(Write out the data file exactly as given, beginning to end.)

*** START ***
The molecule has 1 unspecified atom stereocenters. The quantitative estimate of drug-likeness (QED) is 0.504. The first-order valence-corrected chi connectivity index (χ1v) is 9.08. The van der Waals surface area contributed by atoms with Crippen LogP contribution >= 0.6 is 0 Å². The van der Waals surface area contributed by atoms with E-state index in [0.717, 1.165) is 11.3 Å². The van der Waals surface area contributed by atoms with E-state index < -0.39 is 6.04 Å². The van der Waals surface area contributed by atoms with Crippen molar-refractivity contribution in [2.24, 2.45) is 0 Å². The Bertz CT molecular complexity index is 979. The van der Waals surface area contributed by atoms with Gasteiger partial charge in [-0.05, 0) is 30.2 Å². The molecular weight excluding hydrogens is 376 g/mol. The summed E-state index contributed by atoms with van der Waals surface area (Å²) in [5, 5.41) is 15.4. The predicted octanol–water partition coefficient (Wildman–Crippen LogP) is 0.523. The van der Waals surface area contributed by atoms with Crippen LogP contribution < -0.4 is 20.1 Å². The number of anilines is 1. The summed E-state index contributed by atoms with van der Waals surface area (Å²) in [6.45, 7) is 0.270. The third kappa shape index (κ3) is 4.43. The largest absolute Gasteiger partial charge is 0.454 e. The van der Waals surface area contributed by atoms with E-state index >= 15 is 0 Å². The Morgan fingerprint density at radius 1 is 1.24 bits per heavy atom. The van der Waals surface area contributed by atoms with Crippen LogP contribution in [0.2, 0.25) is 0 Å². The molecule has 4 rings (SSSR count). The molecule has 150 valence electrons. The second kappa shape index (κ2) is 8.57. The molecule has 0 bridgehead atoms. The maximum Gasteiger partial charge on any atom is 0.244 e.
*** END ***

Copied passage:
The molecule has 1 unspecified atom stereocenters. The quantitative estimate of drug-likeness (QED) is 0.504. The first-order valence-corrected chi connectivity index (χ1v) is 9.08. The van der Waals surface area contributed by atoms with Crippen LogP contribution >= 0.6 is 0 Å². The van der Waals surface area contributed by atoms with E-state index in [0.717, 1.165) is 11.3 Å². The van der Waals surface area contributed by atoms with E-state index < -0.39 is 6.04 Å². The van der Waals surface area contributed by atoms with Crippen molar-refractivity contribution in [2.24, 2.45) is 0 Å². The Bertz CT molecular complexity index is 979. The van der Waals surface area contributed by atoms with Gasteiger partial charge in [-0.05, 0) is 30.2 Å². The molecular weight excluding hydrogens is 376 g/mol. The summed E-state index contributed by atoms with van der Waals surface area (Å²) in [5, 5.41) is 15.4. The predicted octanol–water partition coefficient (Wildman–Crippen LogP) is 0.523. The van der Waals surface area contributed by atoms with Crippen LogP contribution < -0.4 is 20.1 Å². The number of anilines is 1. The summed E-state index contributed by atoms with van der Waals surface area (Å²) in [6.45, 7) is 0.270. The third kappa shape index (κ3) is 4.43. The largest absolute Gasteiger partial charge is 0.454 e. The van der Waals surface area contributed by atoms with E-state index >= 15 is 0 Å². The Morgan fingerprint density at radius 1 is 1.24 bits per heavy atom. The van der Waals surface area contributed by atoms with Crippen LogP contribution in [0.2, 0.25) is 0 Å². The molecule has 4 rings (SSSR count). The molecule has 150 valence electrons. The second kappa shape index (κ2) is 8.57. The molecule has 0 bridgehead atoms. The maximum Gasteiger partial charge on any atom is 0.244 e.